48% of travellers will travel for longer in order to cut down on environmental impact. Photo: credit to Josh Nezon, Unsplash

 

“The age profile is remarkably flat,” he explains. “Rail travel appeals to both budget travelers and better-off travelers. The latter might stay in a better class of hotel, they might pay for first-class tickets, but ultimately rail travel appeals to everyone.”

Rail passengers tend to travel for longer periods, too. Simon Hodge, Managing Director of tour operator Tailor Made Rail, which sells trips in Europe, North America, and South Africa, told Click.: “The average stay [of rail travelers] is around 10 nights away, though with the Australian market, the length of trip is much longer. With the distances involved, they’ll often spend typically 3 to 4 weeks away.”

He says his customers are mainly “empty nesters,” with occasional families too. With such a variety of potential business, there’s not a specific demographic hotels should try to reach in an attempt to bring in rail travelers. But there are a few simple things hotels can do to make their property appeal to those traveling by train.

How can hotels appeal to train passengers?

“Hotels have to provide the same kind of efficiency and ease you get while traveling by train,” says Rajesh. “So things like 24-hour check-in and the ease of check-in are important. When trains are getting in at 3 in the morning, front desks need to be staffed properly, or there needs to be a system where you can put in a code to open the door.”

Similarly, if rail travelers are departing at 7pm, providing a place to leave their things and shower before leaving will add to the guest experience.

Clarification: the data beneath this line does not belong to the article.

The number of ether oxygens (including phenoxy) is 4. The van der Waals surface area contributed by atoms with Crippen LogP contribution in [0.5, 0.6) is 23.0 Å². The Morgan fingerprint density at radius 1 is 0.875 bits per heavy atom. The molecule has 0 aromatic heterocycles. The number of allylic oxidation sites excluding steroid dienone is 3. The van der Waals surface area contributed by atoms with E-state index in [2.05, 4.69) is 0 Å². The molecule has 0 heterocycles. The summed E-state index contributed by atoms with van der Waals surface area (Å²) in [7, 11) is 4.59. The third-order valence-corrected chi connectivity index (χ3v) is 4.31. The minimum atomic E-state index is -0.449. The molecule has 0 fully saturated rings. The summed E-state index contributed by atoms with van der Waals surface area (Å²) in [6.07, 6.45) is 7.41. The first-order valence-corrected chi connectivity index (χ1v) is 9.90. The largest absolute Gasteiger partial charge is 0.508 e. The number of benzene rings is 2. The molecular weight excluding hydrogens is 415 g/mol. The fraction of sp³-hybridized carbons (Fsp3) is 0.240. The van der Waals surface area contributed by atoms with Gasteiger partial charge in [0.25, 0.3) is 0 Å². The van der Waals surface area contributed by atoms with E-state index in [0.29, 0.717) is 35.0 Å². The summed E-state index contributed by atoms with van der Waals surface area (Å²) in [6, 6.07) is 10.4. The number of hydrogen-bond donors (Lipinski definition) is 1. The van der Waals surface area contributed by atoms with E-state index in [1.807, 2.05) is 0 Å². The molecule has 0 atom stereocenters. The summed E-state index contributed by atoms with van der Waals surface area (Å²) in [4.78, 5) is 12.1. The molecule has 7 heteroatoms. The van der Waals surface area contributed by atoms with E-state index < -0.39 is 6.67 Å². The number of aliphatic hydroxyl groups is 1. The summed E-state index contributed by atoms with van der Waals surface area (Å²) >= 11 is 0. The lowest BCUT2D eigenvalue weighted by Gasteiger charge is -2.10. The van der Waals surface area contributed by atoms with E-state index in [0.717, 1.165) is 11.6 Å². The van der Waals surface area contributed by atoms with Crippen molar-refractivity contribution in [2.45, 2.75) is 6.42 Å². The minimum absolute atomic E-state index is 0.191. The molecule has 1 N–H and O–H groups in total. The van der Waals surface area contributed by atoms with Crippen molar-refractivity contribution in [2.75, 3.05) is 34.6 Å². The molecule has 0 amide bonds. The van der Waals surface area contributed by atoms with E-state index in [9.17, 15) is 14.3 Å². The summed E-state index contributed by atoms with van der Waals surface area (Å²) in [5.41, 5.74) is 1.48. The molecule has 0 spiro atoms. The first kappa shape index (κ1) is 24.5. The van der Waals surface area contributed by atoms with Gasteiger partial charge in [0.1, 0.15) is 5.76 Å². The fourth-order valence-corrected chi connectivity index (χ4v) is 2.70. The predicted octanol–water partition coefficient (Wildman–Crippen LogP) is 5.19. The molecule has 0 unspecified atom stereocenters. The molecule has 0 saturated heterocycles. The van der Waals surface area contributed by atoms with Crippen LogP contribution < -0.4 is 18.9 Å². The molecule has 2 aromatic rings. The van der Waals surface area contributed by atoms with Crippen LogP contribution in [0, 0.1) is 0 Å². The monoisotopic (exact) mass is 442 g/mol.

“One hotel that does do something special,” says Mark Smith, “is the Schweizerhof in Zurich. It’s one of those hotels that magically gets everything right, they just do. They’re across the road from Zurich Hauptbahnhof, and if you tell them when you’re arriving, one of their red caps will meet you at the station and get your bags across the road.”

One hotel in Denver, Colorado is making a name for itself as the go-to rail travel hotel, and not only because it’s right inside the city’s Union Station. “We have done packages in the past for a couple of the trains,” says Marie DeLibero, Director of Operations for The Crawford Hotel.

“So for example, the Ski Train comes here in the winter and so we did a really cool package where guests who booked it got tickets for the train, a night in the hotel, and a to-go breakfast they could choose the night prior. They could check in the night before, get up early, and then everything was ready to go for them, so they could just walk right out the back door and get on the train.”

The hotel also provides train status updates in the Crawford Hotel app, and ensures guests have somewhere to freshen up if early check-ins or late check-outs aren’t available. Ultimately, she says, the railways are an underused resource in the US, but she expects to see a boost in those traveling by train as a result of the ever-declining experience of flying and climate concerns.

 

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Hero image: credit to Tiago Gerken, Unsplash

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Takeaway
  • Train travel is experiencing a resurgence. Climate change, the decline of the flying experience, and a trend for slow travel are behind it
  • The decline of sleeper train services across the world means a larger market for hotels. The more people travel on high-speed trains, the more room nights they’ll book
  • Train passengers aren’t just budget backpackers. They come from all walks of life and are of all ages. But that doesn’t mean they’re hard to target
  • Those traveling by train rather than plane tend to stay abroad for longer
  • Little extras for train passengers—such as specific deals for a particular service or a ride from the station to the property—will put your hotel above the rest when travelers are searching for somewhere to stay